Google: Plusses and Minuses/Compare with Bing/Privacy Issues
Perry Marshall has a really good article about online privacy concerns, the Google experience yay and nay, and Google’s first real competitor in general search–Bing. It’s getting a lot of comments, including this one from me. I discuss not only transparency vs. secrecy, but also the Google user experience, talk about the USP (Unique Selling Proposition) I think Google might operate under, and point out the business opportunity that grows out of our society’s lack of privacy.
One point I didn’t make is that in dystopian-totalitarian novels like 1984 and Fahrenheit 451, the very tools that provide information and entertainment also eliminate our privacy. While at least in the US, this information gathering has been used primarily for commerce rather than social control, the potential is very real.
The rest of this post is what I posted to Perry’s site:
You write, “Google has done a glorious job of doing what I encourage all my customers to do: Create offers that are so sensationally irresistible that you can’t help but use their search engine. They’ve beat all comers fair and square.”
This is sooo true. If ever there was an example of a huge USP, it would be Google’s. I don’t know how they phrase it, but it may as well be “we let you actually FIND what you’re looking for…in nanoseconds.”
And because they honor and deliver this USP, and because they were smart enough to make ads user-friendly, they have a vast revenue stream. But remember that search was there before ads, a couple of years before, in fact.
As pointed out above, we haven’t had privacy for decades anyway.
–>I feel the lack of privacy is actually an *opportunity* for entrepreneurs. Since we have no privacy anyway, why not run your business with a high degree of transparency and turn it into a marketing advantage? Why not do the right thing and be thoroughly ethical, and then demonstrate this to the world so they beat a path to your door? (This is something I advocate heavily in my award-winning sixth book, Principled Profit: Marketing That Puts People First
Back to Google: my concern is not *privacy*, but *piracy.* Google’s respect for others’ copyrights is often in conflict with its desire to index the world’s knowledge. As someone who creates a lot of intellectual property (including eight books), it concerns me deeply that Google assumes the right to index first and ask permission later. I could definitely see circumstances where work created (say, for a high-paying corporate client) should not be placed in the public stream. Google claims to be and for the most part acts as a highly ethical company, but on the issue of intellectual property control, I disagree with their approach.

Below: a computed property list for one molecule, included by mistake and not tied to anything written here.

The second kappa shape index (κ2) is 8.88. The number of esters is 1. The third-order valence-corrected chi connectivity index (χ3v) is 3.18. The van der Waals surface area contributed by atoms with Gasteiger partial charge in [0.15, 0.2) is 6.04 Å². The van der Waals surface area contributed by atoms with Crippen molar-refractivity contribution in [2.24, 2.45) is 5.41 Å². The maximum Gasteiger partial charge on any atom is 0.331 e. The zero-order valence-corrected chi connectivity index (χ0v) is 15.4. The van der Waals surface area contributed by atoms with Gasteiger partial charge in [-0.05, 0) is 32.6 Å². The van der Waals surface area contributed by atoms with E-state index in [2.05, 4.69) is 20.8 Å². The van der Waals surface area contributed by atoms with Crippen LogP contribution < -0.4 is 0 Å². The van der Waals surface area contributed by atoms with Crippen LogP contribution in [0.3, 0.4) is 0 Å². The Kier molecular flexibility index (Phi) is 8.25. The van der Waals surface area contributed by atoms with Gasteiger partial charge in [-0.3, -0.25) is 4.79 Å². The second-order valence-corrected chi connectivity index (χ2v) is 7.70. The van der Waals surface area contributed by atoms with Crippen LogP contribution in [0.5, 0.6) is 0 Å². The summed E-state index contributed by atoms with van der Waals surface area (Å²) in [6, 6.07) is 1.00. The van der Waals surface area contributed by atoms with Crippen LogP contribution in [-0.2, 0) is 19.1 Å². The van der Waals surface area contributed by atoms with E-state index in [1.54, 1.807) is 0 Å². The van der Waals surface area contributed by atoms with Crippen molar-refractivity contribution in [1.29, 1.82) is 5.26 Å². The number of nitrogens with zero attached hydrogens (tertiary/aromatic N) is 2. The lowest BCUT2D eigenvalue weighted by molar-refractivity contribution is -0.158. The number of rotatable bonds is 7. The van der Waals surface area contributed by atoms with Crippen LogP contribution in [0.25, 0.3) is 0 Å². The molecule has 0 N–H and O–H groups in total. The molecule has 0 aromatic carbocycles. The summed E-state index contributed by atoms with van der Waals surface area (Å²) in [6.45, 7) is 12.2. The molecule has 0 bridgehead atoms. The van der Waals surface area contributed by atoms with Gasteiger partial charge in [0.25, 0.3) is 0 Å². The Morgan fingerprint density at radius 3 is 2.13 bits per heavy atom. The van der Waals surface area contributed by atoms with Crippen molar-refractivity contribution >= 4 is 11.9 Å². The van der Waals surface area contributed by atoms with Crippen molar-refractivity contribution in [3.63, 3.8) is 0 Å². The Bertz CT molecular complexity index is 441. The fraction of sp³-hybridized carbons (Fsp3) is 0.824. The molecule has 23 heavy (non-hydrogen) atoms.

Still, I’ve been an avid Google user, because it does deliver that USP, and that’s something I need.
I wasn’t familiar with Bing prior to reading this article. Did a search for “shel horowitz” and saw very different results than Google. 1,100,000 hits versus about 23,400 on Google (a number that shifts daily between 14,000 and 54,000). Bing’s results heavily skewed toward big portal sites like Facebook (very first result) and Amazon Subsequent pages (I looked through page 3) include a lot of the blogosphere/podcast interviews I’ve done for others, and some of my major media hits. Only three of the top ten were my own sites. Google’s results skew heavily toward my own sites. I love the popup feature on Bing, and expect that Google will implement something similar; this may be Google’s first real competitor for generalized search. (For specialized search, I’ve often turned to Clusty, Ask, and portal-specific search tools.)
By contrast, on Google, I have 7 of the 12 results on page 1. Google itself has positions 4 (Google book search) and 12, and my twitter and Facebook profiles, along with a book review on an outside blog that was published this week, fill out the page.
GMail is still the best web-based e-mail client I’ve used, but that ain’t saying much. I vastly prefer download-based email such as Eudora. Surprisingly, my biggest gripe with GMail is that its search function is just plain horrible. Something you’d think they of all companies could have figured out better. My other gripe is that you can’t do much in the way of batch processing, and dealing with one e-mail at a time, especially over the web, for anything except delete is frustratingly slow.
Shel Horowitz, ethical/effective marketing specialist